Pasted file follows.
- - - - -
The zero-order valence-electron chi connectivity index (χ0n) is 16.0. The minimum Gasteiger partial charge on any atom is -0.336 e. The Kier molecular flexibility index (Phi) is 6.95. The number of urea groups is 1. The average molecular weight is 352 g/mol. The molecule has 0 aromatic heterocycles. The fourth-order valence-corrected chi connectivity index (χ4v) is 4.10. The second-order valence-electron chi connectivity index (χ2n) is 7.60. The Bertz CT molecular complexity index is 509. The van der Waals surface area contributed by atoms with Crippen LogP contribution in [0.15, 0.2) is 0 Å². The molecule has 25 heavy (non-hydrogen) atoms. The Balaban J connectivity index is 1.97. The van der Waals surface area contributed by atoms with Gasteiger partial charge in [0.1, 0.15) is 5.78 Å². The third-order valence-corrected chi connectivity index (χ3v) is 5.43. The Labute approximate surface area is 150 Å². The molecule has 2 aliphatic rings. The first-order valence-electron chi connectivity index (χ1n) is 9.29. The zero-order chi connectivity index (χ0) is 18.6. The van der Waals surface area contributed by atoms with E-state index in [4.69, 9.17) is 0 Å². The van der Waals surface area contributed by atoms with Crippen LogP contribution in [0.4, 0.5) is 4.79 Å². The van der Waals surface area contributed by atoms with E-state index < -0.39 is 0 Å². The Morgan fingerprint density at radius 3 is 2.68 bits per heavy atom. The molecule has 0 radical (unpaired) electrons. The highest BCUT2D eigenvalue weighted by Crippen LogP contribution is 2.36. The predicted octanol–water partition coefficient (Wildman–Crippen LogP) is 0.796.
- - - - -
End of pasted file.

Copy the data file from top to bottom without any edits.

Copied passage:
The zero-order valence-electron chi connectivity index (χ0n) is 16.0. The minimum Gasteiger partial charge on any atom is -0.336 e. The Kier molecular flexibility index (Phi) is 6.95. The number of urea groups is 1. The average molecular weight is 352 g/mol. The molecule has 0 aromatic heterocycles. The fourth-order valence-corrected chi connectivity index (χ4v) is 4.10. The second-order valence-electron chi connectivity index (χ2n) is 7.60. The Bertz CT molecular complexity index is 509. The van der Waals surface area contributed by atoms with Crippen LogP contribution in [0.15, 0.2) is 0 Å². The molecule has 25 heavy (non-hydrogen) atoms. The Balaban J connectivity index is 1.97. The van der Waals surface area contributed by atoms with Gasteiger partial charge in [0.1, 0.15) is 5.78 Å². The third-order valence-corrected chi connectivity index (χ3v) is 5.43. The Labute approximate surface area is 150 Å². The molecule has 2 aliphatic rings. The first-order valence-electron chi connectivity index (χ1n) is 9.29. The zero-order chi connectivity index (χ0) is 18.6. The van der Waals surface area contributed by atoms with E-state index in [4.69, 9.17) is 0 Å². The van der Waals surface area contributed by atoms with Crippen LogP contribution in [0.4, 0.5) is 4.79 Å². The van der Waals surface area contributed by atoms with E-state index < -0.39 is 0 Å². The Morgan fingerprint density at radius 3 is 2.68 bits per heavy atom. The molecule has 0 radical (unpaired) electrons. The highest BCUT2D eigenvalue weighted by Crippen LogP contribution is 2.36. The predicted octanol–water partition coefficient (Wildman–Crippen LogP) is 0.796.